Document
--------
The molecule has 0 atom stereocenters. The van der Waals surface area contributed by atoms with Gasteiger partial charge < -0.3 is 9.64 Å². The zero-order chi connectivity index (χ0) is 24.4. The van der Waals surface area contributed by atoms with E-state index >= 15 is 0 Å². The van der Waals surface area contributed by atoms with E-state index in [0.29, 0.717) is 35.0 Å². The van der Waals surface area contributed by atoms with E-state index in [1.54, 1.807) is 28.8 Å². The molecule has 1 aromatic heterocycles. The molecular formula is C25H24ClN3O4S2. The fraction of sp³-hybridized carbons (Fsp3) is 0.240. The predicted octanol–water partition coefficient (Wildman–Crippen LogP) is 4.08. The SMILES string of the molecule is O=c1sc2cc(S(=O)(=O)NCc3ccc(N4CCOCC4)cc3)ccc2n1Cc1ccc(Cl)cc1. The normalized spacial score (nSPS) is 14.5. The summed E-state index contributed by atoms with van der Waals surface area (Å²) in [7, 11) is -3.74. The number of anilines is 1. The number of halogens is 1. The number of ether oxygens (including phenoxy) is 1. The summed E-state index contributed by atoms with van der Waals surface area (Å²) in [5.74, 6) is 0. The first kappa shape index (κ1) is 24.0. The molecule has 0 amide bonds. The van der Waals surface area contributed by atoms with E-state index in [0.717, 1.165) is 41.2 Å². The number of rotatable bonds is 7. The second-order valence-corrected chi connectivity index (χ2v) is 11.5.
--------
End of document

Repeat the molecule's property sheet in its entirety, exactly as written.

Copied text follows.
The molecule has 0 atom stereocenters. The van der Waals surface area contributed by atoms with Gasteiger partial charge < -0.3 is 9.64 Å². The zero-order chi connectivity index (χ0) is 24.4. The van der Waals surface area contributed by atoms with E-state index >= 15 is 0 Å². The van der Waals surface area contributed by atoms with E-state index in [0.29, 0.717) is 35.0 Å². The van der Waals surface area contributed by atoms with E-state index in [1.54, 1.807) is 28.8 Å². The molecule has 1 aromatic heterocycles. The molecular formula is C25H24ClN3O4S2. The fraction of sp³-hybridized carbons (Fsp3) is 0.240. The predicted octanol–water partition coefficient (Wildman–Crippen LogP) is 4.08. The SMILES string of the molecule is O=c1sc2cc(S(=O)(=O)NCc3ccc(N4CCOCC4)cc3)ccc2n1Cc1ccc(Cl)cc1. The normalized spacial score (nSPS) is 14.5. The summed E-state index contributed by atoms with van der Waals surface area (Å²) in [7, 11) is -3.74. The number of anilines is 1. The number of halogens is 1. The number of ether oxygens (including phenoxy) is 1. The summed E-state index contributed by atoms with van der Waals surface area (Å²) in [5.74, 6) is 0. The first kappa shape index (κ1) is 24.0. The molecule has 0 amide bonds. The van der Waals surface area contributed by atoms with E-state index in [0.717, 1.165) is 41.2 Å². The number of rotatable bonds is 7. The second-order valence-corrected chi connectivity index (χ2v) is 11.5.